Nobel Prize-Winning Technique Sheds new Light on DNA Replication

An imaging technique used to reveal the molecular detail of structures has helped scientists to shed new light on how organisms copy their DNA.

Nobel Prize-Winning Technique Sheds new Light on DNA Replication
Image: Professor Christian Speck Institute of Clinical Sciences

An Internation team including UCL scientists, by using cryo-electron microscopy, have revealed the structure of a key enzyme involved in the earliest steps of the DNA replication process.

DNA replication makes all living cells to divide for growth. Any mistake during this orchestrated process leads to devastating disease. By concentrate the structure of the compounds behind the procedure and which deliberately disentangle and duplicate DNA, researchers want to reveal new insight into the procedure.

According to scientists, it could lead to new insights into the basis of cancer and genetic disease.

Professor Christian Speck said, “We have managed to reveal another very important piece of the puzzle of how cells make new copies of their DNA. Helicases are crucial to this fundamental process, and techniques like cryo-EM are enabling us to capture a much clearer image of what they look like and how they work.”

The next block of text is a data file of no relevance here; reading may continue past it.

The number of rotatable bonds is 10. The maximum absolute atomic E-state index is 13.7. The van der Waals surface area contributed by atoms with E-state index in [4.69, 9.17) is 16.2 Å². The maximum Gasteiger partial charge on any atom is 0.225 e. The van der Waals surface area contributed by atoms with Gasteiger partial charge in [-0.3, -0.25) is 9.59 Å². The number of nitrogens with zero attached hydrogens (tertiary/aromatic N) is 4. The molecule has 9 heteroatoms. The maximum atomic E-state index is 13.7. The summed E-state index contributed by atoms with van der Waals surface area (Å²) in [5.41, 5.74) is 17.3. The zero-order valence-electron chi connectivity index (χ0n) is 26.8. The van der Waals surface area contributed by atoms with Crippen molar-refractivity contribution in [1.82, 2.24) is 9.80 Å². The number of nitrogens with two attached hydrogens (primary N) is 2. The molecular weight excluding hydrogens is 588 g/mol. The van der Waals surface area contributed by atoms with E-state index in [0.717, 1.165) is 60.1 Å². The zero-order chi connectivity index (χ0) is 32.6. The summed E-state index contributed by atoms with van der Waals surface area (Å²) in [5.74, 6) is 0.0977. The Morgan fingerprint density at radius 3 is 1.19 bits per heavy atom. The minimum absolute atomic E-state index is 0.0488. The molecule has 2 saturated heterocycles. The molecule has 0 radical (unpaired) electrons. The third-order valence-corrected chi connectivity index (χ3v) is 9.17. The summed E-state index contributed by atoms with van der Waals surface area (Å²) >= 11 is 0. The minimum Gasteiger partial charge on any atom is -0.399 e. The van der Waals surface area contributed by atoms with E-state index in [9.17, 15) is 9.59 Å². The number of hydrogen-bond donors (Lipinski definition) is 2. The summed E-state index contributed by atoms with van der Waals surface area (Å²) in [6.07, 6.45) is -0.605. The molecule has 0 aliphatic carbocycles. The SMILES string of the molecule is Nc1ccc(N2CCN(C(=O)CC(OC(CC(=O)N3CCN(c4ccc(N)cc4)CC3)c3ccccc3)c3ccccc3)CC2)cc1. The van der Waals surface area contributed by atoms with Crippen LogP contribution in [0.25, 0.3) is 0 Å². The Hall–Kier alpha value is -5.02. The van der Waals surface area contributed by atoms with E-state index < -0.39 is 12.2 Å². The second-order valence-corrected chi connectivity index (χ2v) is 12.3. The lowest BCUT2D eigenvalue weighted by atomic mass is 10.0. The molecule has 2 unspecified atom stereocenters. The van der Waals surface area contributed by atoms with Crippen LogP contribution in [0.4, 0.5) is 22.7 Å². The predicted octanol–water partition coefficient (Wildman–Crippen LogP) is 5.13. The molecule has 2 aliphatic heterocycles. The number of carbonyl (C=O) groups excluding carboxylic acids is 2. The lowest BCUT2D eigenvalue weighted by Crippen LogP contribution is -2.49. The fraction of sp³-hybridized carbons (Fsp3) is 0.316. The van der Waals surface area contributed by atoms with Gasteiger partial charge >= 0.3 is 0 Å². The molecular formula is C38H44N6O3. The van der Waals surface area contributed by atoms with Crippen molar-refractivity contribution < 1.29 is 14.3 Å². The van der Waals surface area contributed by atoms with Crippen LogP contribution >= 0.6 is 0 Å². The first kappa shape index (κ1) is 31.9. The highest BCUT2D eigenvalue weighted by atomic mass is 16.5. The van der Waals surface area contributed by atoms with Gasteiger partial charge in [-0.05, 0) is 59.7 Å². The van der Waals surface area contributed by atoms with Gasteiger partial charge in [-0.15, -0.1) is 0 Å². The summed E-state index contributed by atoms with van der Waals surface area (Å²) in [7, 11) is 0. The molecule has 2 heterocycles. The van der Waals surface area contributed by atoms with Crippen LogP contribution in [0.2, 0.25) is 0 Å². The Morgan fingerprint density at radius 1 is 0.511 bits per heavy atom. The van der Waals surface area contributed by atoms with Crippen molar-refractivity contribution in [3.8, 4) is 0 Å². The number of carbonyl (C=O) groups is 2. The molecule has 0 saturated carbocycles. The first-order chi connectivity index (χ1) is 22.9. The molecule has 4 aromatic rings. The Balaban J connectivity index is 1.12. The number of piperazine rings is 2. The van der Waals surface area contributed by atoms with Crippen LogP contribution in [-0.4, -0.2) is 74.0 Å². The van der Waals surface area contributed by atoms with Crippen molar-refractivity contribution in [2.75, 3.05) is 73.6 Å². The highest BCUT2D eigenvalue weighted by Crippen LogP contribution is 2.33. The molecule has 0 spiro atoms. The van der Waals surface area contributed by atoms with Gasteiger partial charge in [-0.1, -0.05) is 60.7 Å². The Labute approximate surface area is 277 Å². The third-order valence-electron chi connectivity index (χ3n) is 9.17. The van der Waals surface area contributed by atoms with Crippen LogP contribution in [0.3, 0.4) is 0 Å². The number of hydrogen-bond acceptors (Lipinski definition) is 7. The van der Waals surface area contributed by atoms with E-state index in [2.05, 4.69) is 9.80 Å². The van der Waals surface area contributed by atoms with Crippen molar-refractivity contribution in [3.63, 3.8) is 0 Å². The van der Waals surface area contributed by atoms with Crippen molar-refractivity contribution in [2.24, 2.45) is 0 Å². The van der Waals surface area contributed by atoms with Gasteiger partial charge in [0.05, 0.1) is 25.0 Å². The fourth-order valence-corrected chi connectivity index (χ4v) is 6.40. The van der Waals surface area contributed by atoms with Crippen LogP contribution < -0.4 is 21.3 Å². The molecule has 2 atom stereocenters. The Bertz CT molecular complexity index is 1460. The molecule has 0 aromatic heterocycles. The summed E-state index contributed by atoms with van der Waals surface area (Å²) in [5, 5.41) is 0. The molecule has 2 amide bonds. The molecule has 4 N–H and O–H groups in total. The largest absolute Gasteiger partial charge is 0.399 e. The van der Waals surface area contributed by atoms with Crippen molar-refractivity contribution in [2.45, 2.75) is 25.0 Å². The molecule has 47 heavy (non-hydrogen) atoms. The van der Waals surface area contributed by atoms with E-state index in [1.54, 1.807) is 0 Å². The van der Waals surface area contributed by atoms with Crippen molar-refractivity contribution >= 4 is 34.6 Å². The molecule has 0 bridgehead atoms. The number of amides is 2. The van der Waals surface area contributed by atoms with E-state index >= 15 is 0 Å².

Before replication two enzymes likely to form a single unit on the DNA double helix. When they split to form two functional enzymes, they pull the two strands of the double helix apart, like a gap appearing between the threads in the middle of a piece of rope.

As the process takes place, the enzymes then move along the DNA in opposite directions, ‘unzipping’ the double helix as they go, with the new strands filling in behind them, a mirror image of the exposed strands. The result is two new DNA helixes, comprising of one half of the original strands and a newly made strand.

By using their method, scientists were able to detect these helicase enzymes named Mcm2-7. They mapped its 3D structure by illuminating how the enzymes latch on to 60 base pairs or letters of the DNA.

By rendering the structures, scientists thought they now understand how these enzymes kick off the whole process. As the helicases form around the DNA double helix they cause it to kink into a zigzag shape which puts pressure on it.

According to the researchers, the effect is like a spring-loaded mechanism when the enzymes separate, pulling the DNA apart.

Huilin Li, a professor at the Van Andel Research Institute said, “These are processes at the very foundation of life that have largely remained a mystery to biologists since the discovery of DNA double helix more than 60 years ago.”

“Thanks to this Nobel prize-winning cryo-EM technology, we can now directly visualize the operational mechanism of action, for the benefit of research and to improve health for people around the world.”